University of Calgary

From the borders of Carway to Durban

Submitted by tdroden on Sat, 01/15/2011 - 16:10.

From the borders of Carway to Durban

Christine Bradley is keeping shipments safe 
at the busiest port in South Africa
By Tatiana Tomljanovic

As part of her travels in Africa, Christine Bradley went to KwaZulu-Natal Province and watched traditional Zulu dancers perform. (Photo by Claude Bergeron)As part of her travels in Africa, Christine Bradley went to KwaZulu-Natal Province and watched traditional Zulu dancers perform. (Photo by Claude Bergeron)

Rather than halt her in her tracks, borders crossings have taken Christine Bradley, BA'00, around the world.

In the late '90s, criminology student Bradley (nee Millar) aspired to become an RCMP officer. That changed the summer she landed a job in border control at the Carway, Alberta—Piegan, Montana border crossing through a federal student work experience program.

"I was hooked," she says. "There was always something happening. One time I was searching through a motorhome and this guy had a jar of his mother's ashes. He carried it around with him everywhere."

The crazy characters and odd paraphernalia that came across the Canada-U.S. border convinced Bradley that a life in customs law enforcement was for her. While still in school, she applied for a full-time seasonal position as a customs inspector with the Canada Border Services Agency (CBSA). She got it and worked at the Alberta-Montana border crossing until graduating in 2000.

Bradley left Alberta and transferred to Vancouver. She worked in port control for the CBSA for a couple of years before heading to the nation's capital where dozens of international opportunities awaited her working for the federal government.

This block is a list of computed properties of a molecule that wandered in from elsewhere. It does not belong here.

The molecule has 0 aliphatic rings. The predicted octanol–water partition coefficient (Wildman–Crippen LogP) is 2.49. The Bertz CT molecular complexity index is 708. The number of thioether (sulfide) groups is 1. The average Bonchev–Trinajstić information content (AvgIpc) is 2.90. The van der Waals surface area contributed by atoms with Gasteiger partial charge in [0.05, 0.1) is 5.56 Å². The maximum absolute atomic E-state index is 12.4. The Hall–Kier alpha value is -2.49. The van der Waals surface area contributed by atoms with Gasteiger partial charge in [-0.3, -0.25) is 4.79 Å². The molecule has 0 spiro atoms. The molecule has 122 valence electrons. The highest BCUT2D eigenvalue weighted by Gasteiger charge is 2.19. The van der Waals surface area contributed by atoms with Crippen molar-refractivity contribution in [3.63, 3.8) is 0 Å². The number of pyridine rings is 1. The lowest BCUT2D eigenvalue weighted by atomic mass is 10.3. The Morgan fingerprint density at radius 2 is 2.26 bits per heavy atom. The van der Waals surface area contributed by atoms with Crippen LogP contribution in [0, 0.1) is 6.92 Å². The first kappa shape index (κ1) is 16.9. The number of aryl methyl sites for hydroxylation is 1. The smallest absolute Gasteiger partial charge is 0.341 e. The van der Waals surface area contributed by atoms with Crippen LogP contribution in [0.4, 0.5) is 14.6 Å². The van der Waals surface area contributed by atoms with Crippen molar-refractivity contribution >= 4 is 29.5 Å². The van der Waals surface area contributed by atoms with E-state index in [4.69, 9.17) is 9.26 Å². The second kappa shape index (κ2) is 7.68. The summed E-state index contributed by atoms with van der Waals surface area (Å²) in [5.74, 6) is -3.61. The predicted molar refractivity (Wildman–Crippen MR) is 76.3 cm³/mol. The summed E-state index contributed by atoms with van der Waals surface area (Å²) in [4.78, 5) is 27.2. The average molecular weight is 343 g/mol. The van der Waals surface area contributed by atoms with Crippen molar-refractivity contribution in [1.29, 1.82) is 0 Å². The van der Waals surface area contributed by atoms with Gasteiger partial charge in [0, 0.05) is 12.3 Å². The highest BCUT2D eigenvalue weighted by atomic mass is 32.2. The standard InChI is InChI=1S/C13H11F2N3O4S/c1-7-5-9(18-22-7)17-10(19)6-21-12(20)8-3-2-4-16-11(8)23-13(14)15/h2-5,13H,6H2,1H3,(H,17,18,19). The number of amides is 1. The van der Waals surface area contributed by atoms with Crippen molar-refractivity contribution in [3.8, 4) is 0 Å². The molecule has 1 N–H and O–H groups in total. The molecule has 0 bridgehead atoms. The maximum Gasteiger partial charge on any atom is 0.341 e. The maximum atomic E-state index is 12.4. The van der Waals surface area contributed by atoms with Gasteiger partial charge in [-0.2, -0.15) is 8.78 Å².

"There's a lot of opportunity in Ottawa," she says.

And Bradley loves to travel. She's spent time in Honduras and El Salvador combating narcotics trafficking. She's collaborated with Interpol in Lyon, France helping to track and analyze online child pornography activity. Currently, she is working in South Africa.

As far as she has gone, Bradley says most of her globetrotting can be traced back to her classrooms in the Earth Sciences, Science A and B, and Murray Fraser Hall buildings. International law piqued her interest in world affairs; geography courses gave her solid knowledge of countries, cities and ports; even math, Bradley's least favourite subject, now factors into her work.

"I'm not really a math person," she admits. "But I had to take statistics while in school and it helps now. I used it with online child pornography investigations. We looked at large amounts of data and needed to analyze and make sense of that information."

Three years ago, Bradley packed her bags and moved to Durban, home to the biggest and busiest port in South Africa. Still employed by the CBSA, she works with the South African Revenue Service (customs) and the South African Police Service to assess the potential risk of all shipments leaving South Africa for Canada. She also provides training and capacity building to customs and other law enforcement personnel in southern Africa.

Although South Africa is "a lot different than Canada," it didn't take long for Bradley to feel at home. "I felt quite comfortable early on."

At least a small part of that is due to Bradley's husband, an engineer she met only a few months after moving to Durban. The two of them travelled to Calgary this past summer—the first trip to Canada for Andrew—and were married in Bradley's parent's backyard with her family. Her identical twin sister Alison, BA'99, also a sociology major, was in attendance.